Slumping A’s hitters find no early relief in Cincy

I spent some time talking with Brandon Moss before the game about hitting in Great American Ball Park, home of the Reds.

Moss, who played two-plus years in Pittsburgh and visited Cincinnati regularly with the Pirates, had his eyes light up at the thought of playing here, even if it’s just for two games.

“For me, here and Philly are the two best places to hit,’’ Moss said. “The ball carries, and you don’t always have to hit the ball good.’’

    Moss talked about Cincinnati as being a place where even a broken-bat fly ball has a chance to carry out in every part of the park except, perhaps, in left-center.

“The ball can jump for you here,’’ Moss said.

Josh Reddick walked by and the two started comparing the broken-bat home runs they’ve hit. Moss was particularly proud of one he hit into the second deck in Houston, while Reddick fixated on a broken-bat homer he had in Oakland last season.

Moss’s homer went farther, to be sure, but Reddick said getting a broken-bat homer in a home run graveyard like Oakland is the more accomplished feat.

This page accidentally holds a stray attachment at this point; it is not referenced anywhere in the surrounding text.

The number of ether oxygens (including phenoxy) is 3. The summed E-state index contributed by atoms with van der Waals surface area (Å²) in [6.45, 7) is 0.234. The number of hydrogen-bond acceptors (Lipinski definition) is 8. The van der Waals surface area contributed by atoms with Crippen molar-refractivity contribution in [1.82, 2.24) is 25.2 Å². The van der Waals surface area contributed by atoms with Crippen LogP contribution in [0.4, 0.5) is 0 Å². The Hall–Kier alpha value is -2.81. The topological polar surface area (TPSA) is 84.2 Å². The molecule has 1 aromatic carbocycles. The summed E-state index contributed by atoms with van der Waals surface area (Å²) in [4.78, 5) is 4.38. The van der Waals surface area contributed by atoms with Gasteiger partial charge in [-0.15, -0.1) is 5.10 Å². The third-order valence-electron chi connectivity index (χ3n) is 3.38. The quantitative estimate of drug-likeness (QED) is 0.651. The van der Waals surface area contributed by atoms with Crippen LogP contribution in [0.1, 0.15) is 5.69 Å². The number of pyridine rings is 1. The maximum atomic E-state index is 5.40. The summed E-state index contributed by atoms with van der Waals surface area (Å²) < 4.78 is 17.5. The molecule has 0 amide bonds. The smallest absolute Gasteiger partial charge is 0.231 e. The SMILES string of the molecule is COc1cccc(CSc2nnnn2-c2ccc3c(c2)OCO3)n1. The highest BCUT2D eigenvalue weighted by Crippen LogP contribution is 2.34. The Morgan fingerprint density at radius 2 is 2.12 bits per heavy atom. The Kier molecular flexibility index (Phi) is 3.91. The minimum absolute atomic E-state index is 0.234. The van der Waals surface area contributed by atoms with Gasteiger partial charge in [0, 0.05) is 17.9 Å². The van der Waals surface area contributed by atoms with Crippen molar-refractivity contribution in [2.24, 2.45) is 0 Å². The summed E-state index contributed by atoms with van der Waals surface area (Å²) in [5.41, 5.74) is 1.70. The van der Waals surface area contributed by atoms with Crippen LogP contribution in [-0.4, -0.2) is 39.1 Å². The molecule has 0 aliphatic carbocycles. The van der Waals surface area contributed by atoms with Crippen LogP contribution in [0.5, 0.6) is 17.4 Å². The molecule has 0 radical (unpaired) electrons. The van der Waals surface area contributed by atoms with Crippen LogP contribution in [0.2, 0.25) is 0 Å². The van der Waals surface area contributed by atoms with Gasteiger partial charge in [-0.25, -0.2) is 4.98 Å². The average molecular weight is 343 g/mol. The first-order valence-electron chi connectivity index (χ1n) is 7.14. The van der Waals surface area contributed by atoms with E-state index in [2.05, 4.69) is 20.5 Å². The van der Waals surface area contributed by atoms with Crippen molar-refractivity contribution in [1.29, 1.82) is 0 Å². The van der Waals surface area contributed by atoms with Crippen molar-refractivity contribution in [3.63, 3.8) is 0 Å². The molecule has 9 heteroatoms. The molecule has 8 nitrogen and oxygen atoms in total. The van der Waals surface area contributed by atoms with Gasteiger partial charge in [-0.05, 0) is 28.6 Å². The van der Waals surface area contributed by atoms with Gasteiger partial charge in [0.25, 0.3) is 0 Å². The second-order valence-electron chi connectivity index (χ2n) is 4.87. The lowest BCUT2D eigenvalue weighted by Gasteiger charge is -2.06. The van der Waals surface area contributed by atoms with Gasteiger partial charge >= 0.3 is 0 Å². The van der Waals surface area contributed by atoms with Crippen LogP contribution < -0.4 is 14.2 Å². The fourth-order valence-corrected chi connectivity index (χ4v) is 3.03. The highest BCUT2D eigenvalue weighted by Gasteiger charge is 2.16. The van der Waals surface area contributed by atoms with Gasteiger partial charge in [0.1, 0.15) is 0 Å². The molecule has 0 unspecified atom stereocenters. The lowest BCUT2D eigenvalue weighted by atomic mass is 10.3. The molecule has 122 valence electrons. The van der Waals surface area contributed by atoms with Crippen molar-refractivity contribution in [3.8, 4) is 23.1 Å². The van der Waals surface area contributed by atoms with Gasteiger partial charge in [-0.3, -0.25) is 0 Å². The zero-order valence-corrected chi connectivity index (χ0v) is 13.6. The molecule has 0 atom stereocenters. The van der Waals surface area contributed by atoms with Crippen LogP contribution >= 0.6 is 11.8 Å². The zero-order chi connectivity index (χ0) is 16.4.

Speaking of broken bats, we have the A’s lineup. Oakland came into Tuesday shut out in four of its last 20 games and averaging under three runs per game if you take out a two-day explosion a week ago when the A’s scored 19 runs.

Nothing the A’s did in the first four innings Tuesday suggested the club is close to breaking free. Sure, there were plenty of second deck homers in batting practice, but once the game came, the A’s only hit the ball in the air four times in the first 14 at-bats. Oakland did have a double and a triple, but both were grounders inside the first base line that easily could have gone foul.

In any event, Mat Latos, the Reds’ starter, survived Eric Sogard’s double in the first with one out and Coco Crisp’s one-out triple in the third.

Oakland got just one good swing with men on in the first four innings. Reddick who came into the game with a .208 average, followed Josh Donaldson’s two-out walk in the fourth with a rocket to right-center, but Jay Bruce of the Reds ran it down.

And the zeros go on – 14 innings and counting through the fourth inning.

John Hickey

A longtime baseball writer three years into in his second go-round covering to the Oakland A's beat after a dozen years covering the Seattle Mariners. Covered the A's through the late 1980s and 1990s.